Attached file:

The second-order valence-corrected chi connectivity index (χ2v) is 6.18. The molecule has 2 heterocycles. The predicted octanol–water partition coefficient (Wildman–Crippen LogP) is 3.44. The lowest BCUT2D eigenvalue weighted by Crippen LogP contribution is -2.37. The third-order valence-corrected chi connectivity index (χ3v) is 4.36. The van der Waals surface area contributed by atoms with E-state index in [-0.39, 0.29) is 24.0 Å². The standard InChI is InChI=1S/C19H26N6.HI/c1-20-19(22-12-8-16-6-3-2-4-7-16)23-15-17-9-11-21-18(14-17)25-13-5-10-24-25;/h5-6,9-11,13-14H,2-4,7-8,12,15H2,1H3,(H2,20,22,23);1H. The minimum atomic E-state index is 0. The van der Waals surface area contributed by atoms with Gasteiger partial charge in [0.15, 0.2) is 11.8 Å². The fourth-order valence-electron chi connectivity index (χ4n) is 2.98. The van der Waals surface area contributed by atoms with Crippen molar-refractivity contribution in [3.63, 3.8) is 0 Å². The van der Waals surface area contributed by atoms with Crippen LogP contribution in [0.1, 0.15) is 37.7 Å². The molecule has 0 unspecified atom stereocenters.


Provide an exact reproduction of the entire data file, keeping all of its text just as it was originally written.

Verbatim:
The second-order valence-corrected chi connectivity index (χ2v) is 6.18. The molecule has 2 heterocycles. The predicted octanol–water partition coefficient (Wildman–Crippen LogP) is 3.44. The lowest BCUT2D eigenvalue weighted by Crippen LogP contribution is -2.37. The third-order valence-corrected chi connectivity index (χ3v) is 4.36. The van der Waals surface area contributed by atoms with E-state index in [-0.39, 0.29) is 24.0 Å². The standard InChI is InChI=1S/C19H26N6.HI/c1-20-19(22-12-8-16-6-3-2-4-7-16)23-15-17-9-11-21-18(14-17)25-13-5-10-24-25;/h5-6,9-11,13-14H,2-4,7-8,12,15H2,1H3,(H2,20,22,23);1H. The minimum atomic E-state index is 0. The van der Waals surface area contributed by atoms with Gasteiger partial charge in [0.15, 0.2) is 11.8 Å². The fourth-order valence-electron chi connectivity index (χ4n) is 2.98. The van der Waals surface area contributed by atoms with Crippen molar-refractivity contribution in [3.63, 3.8) is 0 Å². The van der Waals surface area contributed by atoms with Crippen LogP contribution in [0.1, 0.15) is 37.7 Å². The molecule has 0 unspecified atom stereocenters.